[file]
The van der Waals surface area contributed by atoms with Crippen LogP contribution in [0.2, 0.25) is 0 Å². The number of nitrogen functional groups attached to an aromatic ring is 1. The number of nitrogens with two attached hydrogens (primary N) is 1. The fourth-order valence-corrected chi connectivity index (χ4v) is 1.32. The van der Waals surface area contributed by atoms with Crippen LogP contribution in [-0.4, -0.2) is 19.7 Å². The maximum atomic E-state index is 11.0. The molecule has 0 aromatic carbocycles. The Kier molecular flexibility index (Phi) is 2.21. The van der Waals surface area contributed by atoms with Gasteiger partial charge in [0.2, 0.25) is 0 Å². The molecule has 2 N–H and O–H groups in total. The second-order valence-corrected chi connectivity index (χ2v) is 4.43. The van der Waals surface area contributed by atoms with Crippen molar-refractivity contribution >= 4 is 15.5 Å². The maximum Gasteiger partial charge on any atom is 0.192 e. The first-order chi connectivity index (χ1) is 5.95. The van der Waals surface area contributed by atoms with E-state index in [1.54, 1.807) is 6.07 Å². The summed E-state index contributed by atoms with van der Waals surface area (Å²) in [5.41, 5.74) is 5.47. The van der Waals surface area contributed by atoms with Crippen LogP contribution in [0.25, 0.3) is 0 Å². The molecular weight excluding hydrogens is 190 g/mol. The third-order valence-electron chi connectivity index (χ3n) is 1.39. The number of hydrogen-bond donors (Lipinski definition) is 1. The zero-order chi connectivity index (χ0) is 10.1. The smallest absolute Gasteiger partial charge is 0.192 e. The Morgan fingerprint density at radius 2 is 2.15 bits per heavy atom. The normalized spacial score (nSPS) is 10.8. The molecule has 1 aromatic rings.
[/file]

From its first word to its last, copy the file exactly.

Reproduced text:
The van der Waals surface area contributed by atoms with Crippen LogP contribution in [0.2, 0.25) is 0 Å². The number of nitrogen functional groups attached to an aromatic ring is 1. The number of nitrogens with two attached hydrogens (primary N) is 1. The fourth-order valence-corrected chi connectivity index (χ4v) is 1.32. The van der Waals surface area contributed by atoms with Crippen LogP contribution in [-0.4, -0.2) is 19.7 Å². The maximum atomic E-state index is 11.0. The molecule has 0 aromatic carbocycles. The Kier molecular flexibility index (Phi) is 2.21. The van der Waals surface area contributed by atoms with Gasteiger partial charge in [0.2, 0.25) is 0 Å². The molecule has 2 N–H and O–H groups in total. The second-order valence-corrected chi connectivity index (χ2v) is 4.43. The van der Waals surface area contributed by atoms with Crippen molar-refractivity contribution >= 4 is 15.5 Å². The maximum Gasteiger partial charge on any atom is 0.192 e. The first-order chi connectivity index (χ1) is 5.95. The van der Waals surface area contributed by atoms with E-state index in [1.54, 1.807) is 6.07 Å². The summed E-state index contributed by atoms with van der Waals surface area (Å²) in [5.41, 5.74) is 5.47. The van der Waals surface area contributed by atoms with Crippen LogP contribution in [0.25, 0.3) is 0 Å². The molecular weight excluding hydrogens is 190 g/mol. The third-order valence-electron chi connectivity index (χ3n) is 1.39. The number of hydrogen-bond donors (Lipinski definition) is 1. The zero-order chi connectivity index (χ0) is 10.1. The smallest absolute Gasteiger partial charge is 0.192 e. The Morgan fingerprint density at radius 2 is 2.15 bits per heavy atom. The normalized spacial score (nSPS) is 10.8. The molecule has 1 aromatic rings.